• Barn Owl
  • Barred Owl
  • Boreal Owl
  • Burrowing Owl
  • Eastern Screech Owl
    Eastern Screech
  • Elf Owl
  • Ferruginous Pygmy Owl
    Ferruginous Pygmy Owl
  • Flammulated Owl
  • Great Grey Owl
    Great Grey
  • Great Horned Owl
    Great Horned
  • Long Eared Owl
  • Northern Hawk Owl
    Northern Hawk
  • Northern Pygmy Owl
    Northern Pygmy
  • Northern Saw-whet Owl
    Northern Saw-whet
  • Short-eared Owl
  • Snowy Owl
  • Spotted Owl
  • Western Screech Owl
    Western Screech
  • Western Screech Owl
    Whiskered Screech Owl

BARN OWL (Tyto alba)

Barn OwlThis owl is in a class of its own, literally! Or to be more precise, the Barn Owl is in a family of its own. Not only does the Barn Owl look different than other owls, due to its heart-shaped face, short tail, and small eyes, it is actually classified in a different group than all other North American owls. When scientists classify plant and animal species, they use a system called taxonomy, grouping species with similar characteristics into the same family. Most of the North American owl species are grouped together in a family called Strigidae,  a.k.a. the  “typical owls”. Barn Owls, however, belong to a family called Tytonidae, which comes from the Greek word tuto, which means, “night owl”.  While many people think that all owls are nocturnal, many are actually diurnal or crepuscular, meaning that they may be active at any time of day, though most likely the hours around dawn and dusk. Barn Owls, on the other hand, are strictly nocturnal, earning them the nicknames Night Owl, Ghost Owl, and even Death Owl. But don’t be fooled. The only death this large, ghostly white owl will be causing is to the rodents that scamper about barns and other old buildings. You can thank a Barn Owl for keeping your barn rodent free!

Maps provided by The Birds of North America Online and the Cornell Lab of Ornithology.

  • A medium-sized white to light brown owl with heart-shaped face, long ivory to pinkish colored beak, and relatively small (compared to other owls), dark eyes

    Males: great variety in plumage (feather coloring), chest and belly range in color from white to buff to light brown; back is usually rusty brown with some barring and spotting

    Females: often darker plumage than males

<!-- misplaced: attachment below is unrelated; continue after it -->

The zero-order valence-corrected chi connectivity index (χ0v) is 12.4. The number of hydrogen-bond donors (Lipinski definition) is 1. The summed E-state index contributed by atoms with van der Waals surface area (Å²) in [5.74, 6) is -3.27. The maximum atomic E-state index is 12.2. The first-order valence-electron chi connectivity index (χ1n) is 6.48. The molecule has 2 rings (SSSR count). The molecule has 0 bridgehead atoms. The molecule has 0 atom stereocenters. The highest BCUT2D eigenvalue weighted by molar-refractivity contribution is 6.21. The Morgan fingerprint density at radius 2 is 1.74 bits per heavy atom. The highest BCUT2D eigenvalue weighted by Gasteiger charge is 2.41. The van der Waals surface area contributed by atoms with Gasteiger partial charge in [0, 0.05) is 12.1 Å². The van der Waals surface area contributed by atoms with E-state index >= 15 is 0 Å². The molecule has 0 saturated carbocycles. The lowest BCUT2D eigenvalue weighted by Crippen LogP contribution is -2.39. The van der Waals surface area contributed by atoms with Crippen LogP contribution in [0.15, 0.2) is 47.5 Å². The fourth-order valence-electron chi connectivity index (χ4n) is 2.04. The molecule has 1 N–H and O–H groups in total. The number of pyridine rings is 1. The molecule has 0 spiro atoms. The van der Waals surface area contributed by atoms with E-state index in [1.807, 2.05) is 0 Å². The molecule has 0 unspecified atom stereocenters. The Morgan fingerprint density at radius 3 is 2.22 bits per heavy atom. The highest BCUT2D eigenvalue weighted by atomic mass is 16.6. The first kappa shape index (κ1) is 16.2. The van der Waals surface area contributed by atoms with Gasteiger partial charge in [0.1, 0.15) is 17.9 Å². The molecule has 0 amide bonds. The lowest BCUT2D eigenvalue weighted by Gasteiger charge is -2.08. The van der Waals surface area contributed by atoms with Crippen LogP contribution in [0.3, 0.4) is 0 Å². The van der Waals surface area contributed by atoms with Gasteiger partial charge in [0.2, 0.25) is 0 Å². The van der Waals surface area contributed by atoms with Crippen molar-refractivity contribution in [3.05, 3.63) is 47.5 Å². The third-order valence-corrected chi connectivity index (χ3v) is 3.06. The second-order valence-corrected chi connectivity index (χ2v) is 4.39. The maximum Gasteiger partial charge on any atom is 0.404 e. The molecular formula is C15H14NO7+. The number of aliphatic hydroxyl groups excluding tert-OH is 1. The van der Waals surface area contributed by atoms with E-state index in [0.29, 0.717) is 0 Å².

Young: white to pale gray or buff (similar to adults)
  • Height: Males 38 cm (15 in), Females 38 cm (15 in)

    Weight: Males 475g (1.0 lbs), Females 566 g (1.2 lbs)

    Wingspan: Males 290-349 cm (114-137 in), Females 328-358 cm (129-141 in)
  • Range: in North America found in parts of British Columbia, most of the U.S., and into Mexico and the Caribbean, worldwide found…?

    Habitat: diverse habitats; prefers open land with some trees, roosts and nests in barns, buildings, cliffs, and trees

  • Almost exclusively small mammals like voles, mice, and rats; occasionally birds; rarely reptiles, amphibians, and arthropods
  • A wide range of calls during breeding: screeching, wheezing, purring, snoring, twittering, hissing, and yelping

    Males: typical call is a hoarse, eerie sounding hissing screech: “shreeeee, shreeeee”

    Females: usually lower-pitched

  • Nest Site: usually a cavity nester; also nests in cliffs, banks, caves, buildings, nestboxes, or abandoned nests of other birds

    Eggs: usually 4-7 (sometimes up to 16) dull-white, elongated eggs, laid asynchronously every 2-3 days

    Incubation: 29-35 days
  • Typically nocturnal; hunts mostly by low quartering flight over open habitats, occasionally from perch.  Detects prey using excellent hearing and low-light vision.

Barn Owl Range Map

Barn Owl Range Map

Barn Owl Audio

Barn Owl Facts

Other Names: Barn Owl, Cave Owl, Death Owl, Ghost Owl, Golden Owl, Monkey-faced Owl, Night Owl, Screech Owl, Silver Owl, White Owl
Family: Tytonidae
Closest Relative: Common Barn Owl

Conservation Status

Not globally threatened; decline in many areas.


Learn more about ORI's research on this species.